I've forked ParseKit into a new faster/cleaner/smaller library called PEGKit.
ParseKit should be considered deprecated, and PEGKit should be used for all new development.
ParseKit was originally a very dynamic library with poor performance. Over time, I added static source code generation features (inspired by ANTLR) with much better performance.
My new PEKit library eschews all of the dynamic aspects of the original ParseKit library and retains only the new, fast, static code-generation aspects.
PEGKit's grammar syntax is very similar to ParseKit. The differences in PEGKit's grammar syntax are:
- There is no longer an explicit (redundant)
@startrule. The first rule defined in your grammar is implicitly recognized as your start rule. This simplifies your grammar slightly.
- Tokenizer Directives are removed. Instead, use a
@beforeblock on your start rule to configure your tokenizer behavior with Objective-C code. An example.
The highly dynamic nature of the original ParseKit library may still be usefull in some rare circumstances, but you almost certainly want to use PEGKit for all new development. See this PEGKit tutorial.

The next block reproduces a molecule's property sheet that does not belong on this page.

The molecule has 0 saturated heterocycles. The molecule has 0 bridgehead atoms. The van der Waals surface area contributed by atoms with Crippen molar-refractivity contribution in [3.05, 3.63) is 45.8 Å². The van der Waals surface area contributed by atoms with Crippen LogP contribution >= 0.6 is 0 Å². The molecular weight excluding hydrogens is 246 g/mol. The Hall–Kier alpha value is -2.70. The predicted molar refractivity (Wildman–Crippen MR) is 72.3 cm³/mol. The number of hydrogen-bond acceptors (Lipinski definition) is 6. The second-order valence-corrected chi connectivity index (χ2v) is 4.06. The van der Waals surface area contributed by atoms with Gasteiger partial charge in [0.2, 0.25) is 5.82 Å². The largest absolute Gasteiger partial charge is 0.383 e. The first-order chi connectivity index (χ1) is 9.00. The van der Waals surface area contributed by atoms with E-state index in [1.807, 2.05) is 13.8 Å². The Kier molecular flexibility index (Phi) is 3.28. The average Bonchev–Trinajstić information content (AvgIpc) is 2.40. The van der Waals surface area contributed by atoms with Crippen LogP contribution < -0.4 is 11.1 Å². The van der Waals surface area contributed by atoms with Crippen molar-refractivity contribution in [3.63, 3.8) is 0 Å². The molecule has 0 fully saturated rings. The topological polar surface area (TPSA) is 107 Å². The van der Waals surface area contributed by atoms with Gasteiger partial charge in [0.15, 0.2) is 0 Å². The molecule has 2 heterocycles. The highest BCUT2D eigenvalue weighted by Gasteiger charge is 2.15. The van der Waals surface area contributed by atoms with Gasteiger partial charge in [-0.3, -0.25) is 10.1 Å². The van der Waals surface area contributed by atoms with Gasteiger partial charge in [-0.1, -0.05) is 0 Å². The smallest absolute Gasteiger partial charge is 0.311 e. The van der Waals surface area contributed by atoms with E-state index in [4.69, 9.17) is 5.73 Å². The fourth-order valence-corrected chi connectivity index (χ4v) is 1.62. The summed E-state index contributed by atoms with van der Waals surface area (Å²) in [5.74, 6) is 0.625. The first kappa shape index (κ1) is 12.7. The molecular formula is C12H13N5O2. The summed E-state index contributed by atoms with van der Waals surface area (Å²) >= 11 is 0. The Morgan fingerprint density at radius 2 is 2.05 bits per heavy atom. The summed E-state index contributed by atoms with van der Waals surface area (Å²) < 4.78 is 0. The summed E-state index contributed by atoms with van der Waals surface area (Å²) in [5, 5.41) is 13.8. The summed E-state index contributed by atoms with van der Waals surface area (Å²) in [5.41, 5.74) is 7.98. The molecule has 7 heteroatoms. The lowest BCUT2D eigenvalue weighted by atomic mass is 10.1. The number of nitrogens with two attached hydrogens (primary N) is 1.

ParseKit is a Mac OS X Framework written by Todd Ditchendorf in Objective-C and released under the Apache 2 Open Source License. ParseKit is suitable for use on iOS or Mac OS X. ParseKit is an Objective-C is heavily influced by ANTLR by Terence Parr and "Building Parsers with Java" by Steven John Metsker. Also, ParseKit depends on MGTemplateEngine by Matt Gemmell for its templating features.
The ParseKit Framework offers 3 basic services of general interest to Cocoa developers:
- String Tokenization via the Objective-C PKTokenizer and PKToken classes.
- High-Level Language Parsing via Objective-C - An Objective-C parser-building API (the PKParser class and sublcasses).
- Objective-C Parser Generation via Grammars - Generate an Objective-C source code for parser for your custom language using a BNF-style grammar syntax (similar to yacc or ANTLR). While parsing, the parser will provide callbacks to your Objective-C code.